Crivens! It gits a wee bit wyrd wi’ that black bigjobs aroon’. He izza bigjobs, isna he?
NO, I AM NOT.
Oh, waily, waily!
Though it’s normally Rincewind whose life is in mortal danger, this time it’s Twoflower’s that’s hanging by a thread – literally. He gets hit by an archdruid’s sickle which knocks him all the way to….
I won’t get ahead of myself just yet.
According to an elderly, female necromancer who can read Caroc cards, Twoflower isn’t dead – not exactly. As Cohen the Barbarian phrased it, “He’sh gone.”
Rincewind would soon find out where he’d gone to, after drinking something the necromancer pulled from a small, wooden chest (not the Luggage). Again, deferring to Cohen: “She shays it’s sort of medicine,” – though only medicine in the same way that a bullet to the brain will cure you of forgetfulness.
Rincewind – and somehow, the Luggage, because it will follow its owner anywhere – discover Twoflower in Death’s domain; that is, his house in his land. Twoflower is attempting to teach Death (aka Mort, in this book), Famine, War, and Pestilence how to play a card game. Twoflower claims he doesn’t know the word for it in Rincewind’s language. “In your language it’s called a thing you put across a river.”
Of course, Rincewind, being Rincewind (and Terry, being Terry) can only come up with aqueduct, fishing line, weir, and dam.
I maybe shouldn’t add the spoiler here, but you probably already guessed, so I don’t care. It’s bridge – Contract Bridge, in particular.
Shortly after this, Twoflower pulls out his camera again. In The Colour of Magic, Terry called it an iconograph. Here he names it an iconoscope. I’m not sure why. It may have been a simple error in consistency, but I’ve read elsewhere about his choice of words – how he is very choosy about them. Still, no one is perfect. Who would have thought (at the time) that someone like me was going to point out an insignificant difference like this between the two books? Though I’m sure I’m not the first to notice.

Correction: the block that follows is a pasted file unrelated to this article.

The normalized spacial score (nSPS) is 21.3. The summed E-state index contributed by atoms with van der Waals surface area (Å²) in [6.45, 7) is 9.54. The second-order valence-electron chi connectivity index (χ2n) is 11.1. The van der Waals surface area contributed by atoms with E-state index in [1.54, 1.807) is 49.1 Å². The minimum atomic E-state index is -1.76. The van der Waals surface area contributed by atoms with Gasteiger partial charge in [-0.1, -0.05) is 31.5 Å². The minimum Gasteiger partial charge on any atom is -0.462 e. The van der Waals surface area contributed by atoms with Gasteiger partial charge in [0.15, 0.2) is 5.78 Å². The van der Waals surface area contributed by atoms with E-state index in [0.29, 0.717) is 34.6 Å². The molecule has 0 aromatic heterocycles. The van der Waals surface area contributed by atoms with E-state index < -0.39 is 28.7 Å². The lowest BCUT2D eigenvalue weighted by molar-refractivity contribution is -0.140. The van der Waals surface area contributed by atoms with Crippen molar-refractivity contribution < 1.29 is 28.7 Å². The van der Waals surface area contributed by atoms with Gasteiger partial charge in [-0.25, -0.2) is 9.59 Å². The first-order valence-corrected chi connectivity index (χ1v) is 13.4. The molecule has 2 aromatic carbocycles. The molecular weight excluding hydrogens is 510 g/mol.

Both Rincewind and Twoflower have a “fine blue line” trailing away from (approximately) their ankle to their body back in the real (Disc) world. At least Rincewind seems to comprehend that this line should not be severed, especially by, say, an extremely sharp scythe.
Unfortunately, that’s exactly what Death’s adopted daughter, Ysabell, is holding as they try to leave Death’s domain – against her wishes.
Fortunately, they escape her, are nabbed by the Octavo again, and are fervently wished home again (by Rincewind himself), safe and nearly sound. They recover back at the fire from whence they came, in the company of Cohen and Bethan, the young maiden whom Twoflower rescued (against her will) from being ritually sacrificed by the druids and which rescue caused most of the trouble in the first place.
I really like authors, such as Terry, who can turn a “normal” concept on its head – or at least, on its ear – and still have it make some semblance of sense.
Here we have druids who are computer programmers and hardware consultants.
There’s an aged hero in Cohen the Barbarian who looks like he should be in a nursing home but still fights – and wins – like he’s 25.
Characters die…but not for…good; that is, not permanently and have interesting conversations while “dead”.
We have a ritual sacrificee who’s willing to be ritually sacrificed, because of what she’s been promised following the rite.
Death can play cards with his buddies, who all ride horses, of course. All 4 of them.
And Death has an adopted, though seemingly slightly insane (but then, who wouldn’t be in her situation) daughter.
This. Is. Great. Stuff.
You can get The Light Fantastic at Amazon here.